Acts 28: 1 – 10 Paul ashore on Malta
Once safely on shore, we found out that the island was called Malta. The islanders showed us unusual kindness. They built a fire and welcomed us all because it was raining and cold. Paul gathered a pile of brushwood and, as he put it on the fire, a viper, driven out by the heat, fastened itself on his hand. When the islanders saw the snake hanging from his hand, they said to each other, ‘This man must be a murderer; for though he escaped from the sea, the goddess Justice has not allowed him to live.’ But Paul shook the snake off into the fire and suffered no ill effects. The people expected him to swell up or suddenly fall dead; but after waiting a long time and seeing nothing unusual happen to him, they changed their minds and said he was a god.
There was an estate near by that belonged to Publius, the chief official of the island. He welcomed us to his home and showed us generous hospitality for three days. His father was ill in bed, suffering from fever and dysentery. Paul went in to see him and, after prayer, placed his hands on him and healed him. When this had happened, the rest of those on the island who were ill came and were cured. They honoured us in many ways; and when we were ready to sail, they furnished us with the supplies we needed.
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This passage is controversial, because there are no dangerously venomous snakes in Malta. There is one venomous snake, the European Cat Snake, but its venom is weak; the only way a human would die from its bite would be if they suffered anaphylactic shock. Would the islanders have known this?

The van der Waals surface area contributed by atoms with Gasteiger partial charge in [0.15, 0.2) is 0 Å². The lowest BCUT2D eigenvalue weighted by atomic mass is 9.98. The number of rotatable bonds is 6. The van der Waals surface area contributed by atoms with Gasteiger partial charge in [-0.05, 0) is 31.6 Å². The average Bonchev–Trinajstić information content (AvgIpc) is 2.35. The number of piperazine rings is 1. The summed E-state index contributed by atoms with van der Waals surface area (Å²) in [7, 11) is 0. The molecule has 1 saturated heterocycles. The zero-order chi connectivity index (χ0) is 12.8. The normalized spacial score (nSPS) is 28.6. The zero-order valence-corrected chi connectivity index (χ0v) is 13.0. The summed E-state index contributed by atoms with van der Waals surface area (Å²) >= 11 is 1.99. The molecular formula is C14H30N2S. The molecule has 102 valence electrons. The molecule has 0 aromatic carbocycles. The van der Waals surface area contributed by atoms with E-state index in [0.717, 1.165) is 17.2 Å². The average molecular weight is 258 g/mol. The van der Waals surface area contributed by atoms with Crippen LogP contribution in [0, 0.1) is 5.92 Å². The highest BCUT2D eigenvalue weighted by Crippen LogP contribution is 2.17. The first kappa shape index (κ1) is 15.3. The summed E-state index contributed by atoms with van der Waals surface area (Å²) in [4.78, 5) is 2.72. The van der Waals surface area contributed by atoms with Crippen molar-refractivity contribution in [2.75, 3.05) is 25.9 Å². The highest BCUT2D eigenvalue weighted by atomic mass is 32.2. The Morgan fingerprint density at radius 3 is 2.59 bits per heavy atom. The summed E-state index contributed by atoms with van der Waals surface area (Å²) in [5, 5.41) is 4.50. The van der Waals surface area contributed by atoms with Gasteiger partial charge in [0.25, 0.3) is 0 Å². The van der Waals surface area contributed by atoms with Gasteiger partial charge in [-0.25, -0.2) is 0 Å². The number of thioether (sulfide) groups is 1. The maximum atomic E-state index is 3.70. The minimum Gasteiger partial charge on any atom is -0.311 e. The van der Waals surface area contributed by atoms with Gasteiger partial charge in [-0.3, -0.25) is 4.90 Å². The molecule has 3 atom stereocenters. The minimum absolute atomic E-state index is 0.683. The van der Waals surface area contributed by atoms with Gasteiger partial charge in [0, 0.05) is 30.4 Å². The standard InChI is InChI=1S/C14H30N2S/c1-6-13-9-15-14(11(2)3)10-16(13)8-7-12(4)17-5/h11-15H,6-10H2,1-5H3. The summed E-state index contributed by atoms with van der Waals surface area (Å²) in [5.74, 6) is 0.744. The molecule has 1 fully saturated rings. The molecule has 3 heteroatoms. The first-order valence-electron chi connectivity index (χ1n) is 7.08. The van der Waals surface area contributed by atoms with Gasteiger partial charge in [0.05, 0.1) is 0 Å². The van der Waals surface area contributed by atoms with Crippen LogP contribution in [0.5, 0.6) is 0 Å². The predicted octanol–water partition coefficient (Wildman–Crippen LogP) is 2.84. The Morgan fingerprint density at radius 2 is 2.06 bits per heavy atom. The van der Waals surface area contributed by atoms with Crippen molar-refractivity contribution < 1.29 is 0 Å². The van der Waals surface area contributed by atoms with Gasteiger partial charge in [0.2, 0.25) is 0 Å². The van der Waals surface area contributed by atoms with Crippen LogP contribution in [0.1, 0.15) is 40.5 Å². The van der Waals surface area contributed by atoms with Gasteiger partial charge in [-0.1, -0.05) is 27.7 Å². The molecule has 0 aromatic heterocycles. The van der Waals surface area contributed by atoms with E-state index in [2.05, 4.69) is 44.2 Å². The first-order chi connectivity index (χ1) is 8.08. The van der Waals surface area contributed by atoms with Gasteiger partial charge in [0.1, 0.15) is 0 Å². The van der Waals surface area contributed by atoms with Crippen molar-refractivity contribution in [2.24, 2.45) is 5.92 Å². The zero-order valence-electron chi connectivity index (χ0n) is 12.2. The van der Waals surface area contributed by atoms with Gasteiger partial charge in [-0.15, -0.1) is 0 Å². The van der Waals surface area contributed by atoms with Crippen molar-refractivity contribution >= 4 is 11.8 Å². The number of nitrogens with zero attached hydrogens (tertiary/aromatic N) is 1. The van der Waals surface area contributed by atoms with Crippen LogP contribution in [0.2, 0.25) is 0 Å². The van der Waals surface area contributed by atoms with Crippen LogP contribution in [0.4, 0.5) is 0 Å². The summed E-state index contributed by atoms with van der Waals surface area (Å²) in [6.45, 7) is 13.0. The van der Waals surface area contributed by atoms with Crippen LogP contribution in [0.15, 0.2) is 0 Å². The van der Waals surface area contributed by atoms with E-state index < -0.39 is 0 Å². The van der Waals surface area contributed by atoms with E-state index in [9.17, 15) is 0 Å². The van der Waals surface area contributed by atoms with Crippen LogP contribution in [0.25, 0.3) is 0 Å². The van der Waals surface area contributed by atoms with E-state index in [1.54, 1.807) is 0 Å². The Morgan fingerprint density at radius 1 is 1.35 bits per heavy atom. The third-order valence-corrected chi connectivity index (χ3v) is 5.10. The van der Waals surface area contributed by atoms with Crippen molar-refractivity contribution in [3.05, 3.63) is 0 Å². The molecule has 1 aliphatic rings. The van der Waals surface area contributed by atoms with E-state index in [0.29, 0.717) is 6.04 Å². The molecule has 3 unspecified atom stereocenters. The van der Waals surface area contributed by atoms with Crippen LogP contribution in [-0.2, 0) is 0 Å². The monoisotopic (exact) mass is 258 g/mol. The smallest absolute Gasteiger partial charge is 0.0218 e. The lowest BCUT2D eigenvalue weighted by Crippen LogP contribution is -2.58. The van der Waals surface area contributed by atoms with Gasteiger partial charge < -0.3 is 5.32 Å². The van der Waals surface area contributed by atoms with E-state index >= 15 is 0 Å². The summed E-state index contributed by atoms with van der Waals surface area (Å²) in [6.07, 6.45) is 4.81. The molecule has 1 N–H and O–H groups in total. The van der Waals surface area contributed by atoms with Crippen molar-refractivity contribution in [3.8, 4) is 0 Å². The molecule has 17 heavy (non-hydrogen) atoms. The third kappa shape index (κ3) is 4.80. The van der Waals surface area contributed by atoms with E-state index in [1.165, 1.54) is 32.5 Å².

Perhaps the islanders had a general fear of snakes? Even though they weren’t used to casualties on the island, they would doubtless have heard tales of deadly snakes – they were, after all, part of the Roman Empire.
One suggestion for the islanders’ expectation that the snake-bite would be mortal is that the shipwreck wasn’t on Malta at all. It was on the island of Melita (which is how it was spelled in the Greek). There was an island of that name in the Adriatic Sea, off the coast of what is now Croatia (the island is now named Mljet). This island was notorious for its deadly vipers. For me, the difficulty with that suggestion is that in Acts 28: 12 we’re told that Paul’s onward journey was via Syracuse. Why would you make a long and perilous sea journey when you could cross to Italy and travel by road to Rome?
However, it’s what Luke doesn’t say about this ‘miracle’ that I find controversial: “they changed their minds and said he was a god.” When Paul and Barnabas were mistaken for gods in Lystra, Luke tells us that they tore their clothes and rushed into the crowd, desperate to convince them they were only human. Why doesn’t Luke tell us that this time?
And that points me to another ‘omission’. Very often in Acts, when Paul and his co-workers left a city, Luke says something like, “And many came to believe in the Lord.” For example, in Pisidian Antioch, “…and all who were appointed for eternal life believed.” (Acts 13: 48). And at Iconium “There they spoke so effectively that a great number of Jews and Greeks believed.” (Acts 14:1). And in the vicinity of Lystra, “So the churches were strengthened in the faith and grew daily in numbers.” Or in Athens, “Some of the people became followers of Paul and believed.”
In Malta, the ship’s company were miraculously saved, Paul appeared to survive a snake bite, Paul healed Publius’s father, and many others – and yet it would seem that no one was brought to faith in Jesus.
I have no answers to these conundrums.
Thank you for the chance to spend time with you, studying the bible and in prayer. I don’t understand what you want me to learn from today’s reading. Please make it clearer as I reflect on it, and as I open my heart to feel Jesus near me.
In Jesus’ name, Amen